This has an advantage, since checking the OCSP Responder’s certificate can become difficult for relying parties as generally it means they have to use CRLs.
However, if you want to use short-lived OCSP Responder certificates, then ensure your OCSP Responder supports automated re-certification from your chosen CA. In this case, it will become a major burden if you were to manually re-certify the OCSP Responder on a weekly or daily or even hourly basis!
With regards to algorithm agility, the main focus of the crypto community is currently on the hash algorithms that are used in the OCSP response signing process.
SHA-1 has been used in the vast majority of implementations, but it is now recommended by FIPS that it is no longer used. It is important that your OCSP Responder supports the new SHA-2 set of algorithms (this includes SHA-256, SHA-384 and SHA-512).
OCSP responder certificate selection when generating OCSP response
OCSP Responder performance, scalability and resilience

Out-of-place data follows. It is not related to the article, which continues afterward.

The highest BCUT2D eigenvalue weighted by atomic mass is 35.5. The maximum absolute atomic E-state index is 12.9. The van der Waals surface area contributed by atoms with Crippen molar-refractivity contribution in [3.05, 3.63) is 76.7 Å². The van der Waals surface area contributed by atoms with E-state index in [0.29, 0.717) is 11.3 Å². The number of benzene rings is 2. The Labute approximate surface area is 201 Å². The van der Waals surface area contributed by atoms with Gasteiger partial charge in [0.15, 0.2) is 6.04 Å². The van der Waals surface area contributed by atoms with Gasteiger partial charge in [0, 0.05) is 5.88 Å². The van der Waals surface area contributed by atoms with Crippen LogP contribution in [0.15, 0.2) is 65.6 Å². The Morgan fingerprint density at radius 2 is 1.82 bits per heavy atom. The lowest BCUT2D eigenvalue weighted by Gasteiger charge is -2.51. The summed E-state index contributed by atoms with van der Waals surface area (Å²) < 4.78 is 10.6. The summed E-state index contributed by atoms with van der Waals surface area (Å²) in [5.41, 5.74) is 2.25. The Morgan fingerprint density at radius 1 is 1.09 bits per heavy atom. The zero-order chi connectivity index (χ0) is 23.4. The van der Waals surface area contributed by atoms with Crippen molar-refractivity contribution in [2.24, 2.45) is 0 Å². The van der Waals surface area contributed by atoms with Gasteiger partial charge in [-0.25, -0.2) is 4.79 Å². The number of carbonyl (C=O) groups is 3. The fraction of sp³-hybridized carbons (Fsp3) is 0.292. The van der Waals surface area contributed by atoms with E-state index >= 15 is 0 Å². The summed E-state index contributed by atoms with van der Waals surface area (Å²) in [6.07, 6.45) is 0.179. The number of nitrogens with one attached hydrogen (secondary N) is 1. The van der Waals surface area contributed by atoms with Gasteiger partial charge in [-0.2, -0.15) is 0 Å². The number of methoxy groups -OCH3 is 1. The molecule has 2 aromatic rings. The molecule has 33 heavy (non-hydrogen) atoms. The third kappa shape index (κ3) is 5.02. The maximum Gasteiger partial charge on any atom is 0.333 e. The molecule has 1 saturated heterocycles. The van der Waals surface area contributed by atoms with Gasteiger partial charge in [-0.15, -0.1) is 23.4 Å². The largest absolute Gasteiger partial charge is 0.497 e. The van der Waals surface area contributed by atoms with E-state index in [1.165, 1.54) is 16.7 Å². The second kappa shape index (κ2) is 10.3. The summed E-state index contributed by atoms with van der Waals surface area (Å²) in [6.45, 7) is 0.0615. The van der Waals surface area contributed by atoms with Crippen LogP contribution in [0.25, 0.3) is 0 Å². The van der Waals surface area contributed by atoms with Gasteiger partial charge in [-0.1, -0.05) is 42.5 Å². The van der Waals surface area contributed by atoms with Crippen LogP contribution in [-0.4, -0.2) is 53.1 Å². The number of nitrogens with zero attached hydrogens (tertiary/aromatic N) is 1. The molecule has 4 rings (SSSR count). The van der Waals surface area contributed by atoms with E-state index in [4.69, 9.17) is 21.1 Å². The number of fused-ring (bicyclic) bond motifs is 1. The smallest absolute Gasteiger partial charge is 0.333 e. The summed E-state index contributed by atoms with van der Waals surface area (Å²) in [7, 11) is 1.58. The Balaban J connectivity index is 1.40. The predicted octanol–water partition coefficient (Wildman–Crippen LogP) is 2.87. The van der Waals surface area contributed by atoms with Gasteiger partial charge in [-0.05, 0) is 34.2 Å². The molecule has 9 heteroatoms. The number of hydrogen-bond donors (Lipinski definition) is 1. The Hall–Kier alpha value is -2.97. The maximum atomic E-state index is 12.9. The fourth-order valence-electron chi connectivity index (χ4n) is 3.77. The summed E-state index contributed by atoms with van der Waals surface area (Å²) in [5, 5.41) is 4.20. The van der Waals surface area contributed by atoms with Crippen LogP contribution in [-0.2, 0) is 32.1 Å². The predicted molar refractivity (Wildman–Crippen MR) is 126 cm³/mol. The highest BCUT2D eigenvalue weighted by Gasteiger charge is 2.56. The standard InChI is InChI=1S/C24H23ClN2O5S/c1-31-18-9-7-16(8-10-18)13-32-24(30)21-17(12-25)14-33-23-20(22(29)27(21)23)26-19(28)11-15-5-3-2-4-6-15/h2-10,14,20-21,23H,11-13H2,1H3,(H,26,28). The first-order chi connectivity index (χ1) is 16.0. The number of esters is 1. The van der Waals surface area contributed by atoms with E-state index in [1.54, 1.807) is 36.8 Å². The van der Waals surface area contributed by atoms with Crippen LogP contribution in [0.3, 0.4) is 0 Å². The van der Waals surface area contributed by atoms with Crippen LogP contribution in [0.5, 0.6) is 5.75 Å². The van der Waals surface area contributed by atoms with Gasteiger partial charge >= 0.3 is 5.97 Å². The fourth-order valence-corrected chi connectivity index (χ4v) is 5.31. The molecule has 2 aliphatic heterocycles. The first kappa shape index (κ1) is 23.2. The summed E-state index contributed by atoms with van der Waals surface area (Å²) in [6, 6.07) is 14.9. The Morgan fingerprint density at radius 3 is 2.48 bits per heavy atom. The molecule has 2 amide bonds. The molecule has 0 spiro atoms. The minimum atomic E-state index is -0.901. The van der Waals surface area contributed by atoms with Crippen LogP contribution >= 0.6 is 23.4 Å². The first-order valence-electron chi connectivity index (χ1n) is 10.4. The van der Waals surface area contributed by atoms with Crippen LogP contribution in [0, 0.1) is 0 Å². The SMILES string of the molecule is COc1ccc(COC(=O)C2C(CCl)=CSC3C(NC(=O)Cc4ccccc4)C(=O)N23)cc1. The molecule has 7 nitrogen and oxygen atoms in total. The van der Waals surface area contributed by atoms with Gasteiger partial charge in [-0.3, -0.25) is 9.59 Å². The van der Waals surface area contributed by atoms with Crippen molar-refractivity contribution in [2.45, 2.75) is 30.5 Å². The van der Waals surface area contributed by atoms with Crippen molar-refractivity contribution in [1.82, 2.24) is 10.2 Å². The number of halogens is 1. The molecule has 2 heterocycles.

Generally, customers are aware of the importance of performance and scalability for an online OCSP server which may be contacted by thousands of OCSP clients simultaneously. There are a few things to watch out for here:
- Does the OCSP Responder have a scalable architecture to take advantage of multiple CPUs and can multiple servers work together as a single managed system behind network load-balancers (you will not want to manage individual OCSP VAs).
- What is the speed at which CRL s can be checked and processed within the OCSP Responder? When CRLs sizes are in excess of 1MB, then the in memory processing of the CRL can become an issue. Check if your OCSP Responder can handle large CRLs using CRL streaming techniques.
- Ensuring high availability for an OCSP Responder requires the use of multiple instances of an OCSP Responder working behind a network load-balancer so that if one server fails the overall OCSP service is not impacted.
Can multiple instances be operated at different sites to ensure a disaster at one site does not take the OCSP service down? It is important to ensure that all components of the OCSP service are also replicated, such as databases and also HSMs. Also note that if keys and certificates cannot be copied then the OCSP Responder needs to support the automatic use of alternate keys and certificates per server.